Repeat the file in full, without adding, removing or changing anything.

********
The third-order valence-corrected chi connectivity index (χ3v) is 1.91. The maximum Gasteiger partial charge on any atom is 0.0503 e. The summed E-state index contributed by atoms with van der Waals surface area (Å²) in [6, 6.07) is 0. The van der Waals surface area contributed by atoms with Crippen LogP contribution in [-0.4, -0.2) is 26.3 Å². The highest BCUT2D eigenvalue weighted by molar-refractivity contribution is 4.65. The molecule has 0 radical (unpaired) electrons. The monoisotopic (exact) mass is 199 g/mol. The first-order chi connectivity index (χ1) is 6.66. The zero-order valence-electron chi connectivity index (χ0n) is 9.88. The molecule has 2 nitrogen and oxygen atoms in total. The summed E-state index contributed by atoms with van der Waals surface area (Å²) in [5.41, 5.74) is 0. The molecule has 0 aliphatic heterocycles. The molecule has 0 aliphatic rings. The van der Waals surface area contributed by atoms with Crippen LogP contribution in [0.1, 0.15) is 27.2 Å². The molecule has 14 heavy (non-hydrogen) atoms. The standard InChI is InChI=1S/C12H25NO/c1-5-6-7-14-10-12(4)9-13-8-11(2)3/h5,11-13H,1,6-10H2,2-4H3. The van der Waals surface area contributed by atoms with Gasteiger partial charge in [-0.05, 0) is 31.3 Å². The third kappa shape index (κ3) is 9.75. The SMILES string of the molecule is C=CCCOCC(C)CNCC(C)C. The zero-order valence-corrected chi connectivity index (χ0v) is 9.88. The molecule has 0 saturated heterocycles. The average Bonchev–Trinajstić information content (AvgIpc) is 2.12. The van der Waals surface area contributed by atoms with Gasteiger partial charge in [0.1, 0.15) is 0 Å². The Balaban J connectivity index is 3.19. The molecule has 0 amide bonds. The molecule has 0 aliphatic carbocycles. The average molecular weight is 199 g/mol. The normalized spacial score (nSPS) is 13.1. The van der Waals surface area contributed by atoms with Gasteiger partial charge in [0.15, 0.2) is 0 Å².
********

The third-order valence-corrected chi connectivity index (χ3v) is 1.91. The maximum Gasteiger partial charge on any atom is 0.0503 e. The summed E-state index contributed by atoms with van der Waals surface area (Å²) in [6, 6.07) is 0. The van der Waals surface area contributed by atoms with Crippen LogP contribution in [-0.4, -0.2) is 26.3 Å². The highest BCUT2D eigenvalue weighted by molar-refractivity contribution is 4.65. The molecule has 0 radical (unpaired) electrons. The monoisotopic (exact) mass is 199 g/mol. The first-order chi connectivity index (χ1) is 6.66. The zero-order valence-electron chi connectivity index (χ0n) is 9.88. The molecule has 2 nitrogen and oxygen atoms in total. The summed E-state index contributed by atoms with van der Waals surface area (Å²) in [5.41, 5.74) is 0. The molecule has 0 aliphatic heterocycles. The molecule has 0 aliphatic rings. The van der Waals surface area contributed by atoms with Crippen LogP contribution in [0.1, 0.15) is 27.2 Å². The molecule has 14 heavy (non-hydrogen) atoms. The standard InChI is InChI=1S/C12H25NO/c1-5-6-7-14-10-12(4)9-13-8-11(2)3/h5,11-13H,1,6-10H2,2-4H3. The van der Waals surface area contributed by atoms with Gasteiger partial charge in [-0.05, 0) is 31.3 Å². The third kappa shape index (κ3) is 9.75. The SMILES string of the molecule is C=CCCOCC(C)CNCC(C)C. The zero-order valence-corrected chi connectivity index (χ0v) is 9.88. The molecule has 0 saturated heterocycles. The average Bonchev–Trinajstić information content (AvgIpc) is 2.12. The van der Waals surface area contributed by atoms with Gasteiger partial charge in [0.1, 0.15) is 0 Å². The Balaban J connectivity index is 3.19. The molecule has 0 amide bonds. The molecule has 0 aliphatic carbocycles. The average molecular weight is 199 g/mol. The normalized spacial score (nSPS) is 13.1. The van der Waals surface area contributed by atoms with Gasteiger partial charge in [0.15, 0.2) is 0 Å².